300 Protest RV Plan for Wildwood, N.J., Beach
About 300 protesters, carrying signs and chanting in unison, walked the Wildwood, N.J., Boardwalk between Leaming and Hildreth avenues Saturday (July 28) to fight a city plan to allow recreational vehicles on the beach.
“No RVs on our beach, no RVs,” chanted protesters, many of whom own condominiums at the nearby Wildwood Ocean Towers, the Press of Atlantic City reported.
A banner plane even flew overhead protesting the RV plan. The placards protesters carried summed up some of their concerns.
“We want dunes, not RVs,” read one.
“RVs belong in a campground,” read another.
The city plans to allow RVs on the beach as a way to increase revenue. The city does not have beach tags, but Mayor Ernie Troiano is hoping to create some form of recurring revenue from the strand.
Robert Ferris, a member of the condominium association, said the city may realize $200,000 in revenue by allowing RVs but may lose as much in taxes as properties are devalued.
“Our building has 176 units, and we pay about $1 million in taxes. This will devalue our properties. They will lose in property tax whatever they gain in revenue,” Ferris said.
Most of the protesters, who also came from neighboring Wildwood Crest and North Wildwood, were not concerned with economics as much as safety, pollution, noise and other issues.
“Water comes up to the Boardwalk in a storm, and in a good storm comes under the Boardwalk,” said condo owner Bruce Balady. “What will they do, tow out the RVs?”
Another concern is using Cresse Avenue to access the beach. The protesters say this is a busy area and that it is not a safe plan.
“All it will take is one accident, and that will be the end of this,” said Karim Kaspar, the attorney for the protesters.
Several protesters were worried about their children and grandchildren going to the beach and having to pass the RVs.
“I don’t want my grandchildren walking through a trailer park,” said Willa Piplitz, who has lived across the street on Ocean Avenue since 1947.
Condo owner Andy Thomas worried about the types of people who would camp on the beach.
“It will be like an Eagles game with tailgaters getting drunk,” Thomas said.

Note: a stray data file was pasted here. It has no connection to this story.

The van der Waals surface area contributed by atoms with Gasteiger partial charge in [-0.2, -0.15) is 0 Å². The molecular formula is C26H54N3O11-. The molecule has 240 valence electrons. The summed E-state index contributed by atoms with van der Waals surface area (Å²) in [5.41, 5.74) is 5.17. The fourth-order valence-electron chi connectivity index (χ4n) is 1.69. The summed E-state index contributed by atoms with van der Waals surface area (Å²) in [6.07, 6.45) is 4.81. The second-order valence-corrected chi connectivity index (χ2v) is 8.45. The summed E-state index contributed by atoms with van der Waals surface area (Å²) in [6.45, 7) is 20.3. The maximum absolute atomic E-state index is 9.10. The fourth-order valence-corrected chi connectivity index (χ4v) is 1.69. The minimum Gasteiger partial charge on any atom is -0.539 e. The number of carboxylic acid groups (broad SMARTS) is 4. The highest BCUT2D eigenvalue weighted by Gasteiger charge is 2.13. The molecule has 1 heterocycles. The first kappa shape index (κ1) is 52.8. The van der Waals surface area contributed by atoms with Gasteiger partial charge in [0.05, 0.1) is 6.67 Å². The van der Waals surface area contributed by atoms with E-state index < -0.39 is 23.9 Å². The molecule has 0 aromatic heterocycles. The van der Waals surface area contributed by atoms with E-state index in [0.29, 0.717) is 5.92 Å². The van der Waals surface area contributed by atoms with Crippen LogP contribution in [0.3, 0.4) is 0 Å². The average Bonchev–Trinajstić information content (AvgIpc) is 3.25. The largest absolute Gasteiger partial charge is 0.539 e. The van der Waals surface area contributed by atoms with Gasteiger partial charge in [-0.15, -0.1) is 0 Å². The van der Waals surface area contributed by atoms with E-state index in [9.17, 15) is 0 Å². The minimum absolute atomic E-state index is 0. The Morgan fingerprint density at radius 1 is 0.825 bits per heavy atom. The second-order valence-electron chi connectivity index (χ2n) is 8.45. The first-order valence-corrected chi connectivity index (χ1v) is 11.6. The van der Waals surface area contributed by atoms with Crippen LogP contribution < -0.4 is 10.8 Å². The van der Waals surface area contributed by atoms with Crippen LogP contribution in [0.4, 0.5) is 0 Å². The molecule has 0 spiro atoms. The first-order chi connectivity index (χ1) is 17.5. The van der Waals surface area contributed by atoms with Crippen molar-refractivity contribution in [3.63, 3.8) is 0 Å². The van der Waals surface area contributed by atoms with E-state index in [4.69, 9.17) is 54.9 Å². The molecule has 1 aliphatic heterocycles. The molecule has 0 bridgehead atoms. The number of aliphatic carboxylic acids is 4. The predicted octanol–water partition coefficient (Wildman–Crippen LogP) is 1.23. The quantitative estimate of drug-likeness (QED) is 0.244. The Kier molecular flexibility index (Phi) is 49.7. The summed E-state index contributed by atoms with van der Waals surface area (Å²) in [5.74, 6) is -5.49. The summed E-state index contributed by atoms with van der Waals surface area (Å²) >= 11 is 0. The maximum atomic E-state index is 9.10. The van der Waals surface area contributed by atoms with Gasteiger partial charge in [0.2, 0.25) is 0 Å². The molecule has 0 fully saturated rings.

Pollution is another concern. The park will not have electricity, so the protesters say generators will be running all night long, causing air and noise pollution. Some worry about sewage being dumped on the beach, as the RVs will have to use their own holding tanks while they are there.
“They will dump when nobody’s looking. They don’t want to take it back with them,” said Colette Pecsi, who lives six blocks away in Wildwood Crest.
There was also a bit of animosity about perks the RVs owners could avail themselves of on beaches that are officially closed to the public between 10 p.m. and 6 a.m.
“Residents can’t have a pet on the beach. We can’t grill on the beach. We can’t have alcohol. We can’t even go on the beach after 10 o’clock at night,” said Ocean Avenue resident Cindy Criss.
Some offered solutions. Pecsi said the city should institute a minimal beach tag fee to raise money from the beaches. Others just wanted the RVs moved to a different beach.
The area for the RVs has been staked out with 78 spots, but none is actually there yet. Ian Cairns, whose company Point Break Group Management LLC recently received a five-year beach concession contract, said RV rentals will begin this week at $150 a night for a 60-foot spot and $120 for a 30-foot spot.
“It’s a huge beach. There’s tons of room for everyone,” Cairns said.
The RVs, Cairns noted, are just one component of a beach festival that will run for five weekends beginning Aug. 18. He said they got a late start this year, but plans are for beach events between Memorial Day and Labor Day in 2013. The company’s plans include teaching surfing and paddle-boarding while offering volleyball, inflatable water slides, water cannons for children, BMX competitions, platforms for skateboarding, paintball, and other events. Cairns said he has founded surfing competitions in California.
“All of the issues they are protesting are the same issues we are concerned about. I’ve been a surfer for 45 years. I want to surf in a clean ocean,” Cairns said.
He said a crew will handle trash and there will be security at the RV location. All RVs will be required to pump out sewage before they arrive and, if they fill up, will be required to leave and pump out again. Cairns said RV generators are very quiet.
“They will be an asset to Wildwood and will bring revenue to businesses,” Cairns said.
Robert Grandinetti, president of the condominium association, said the protest “was outstanding. He said only about 100 of the 300 protesters were from Wildwood Ocean Towers. He said the group also collected signatures on a petition protesting the RVs.
“We’ll give it to (Mayor) Troiano, for what it’s worth. We’re not sure he’s listening to us,” Grandinetti said.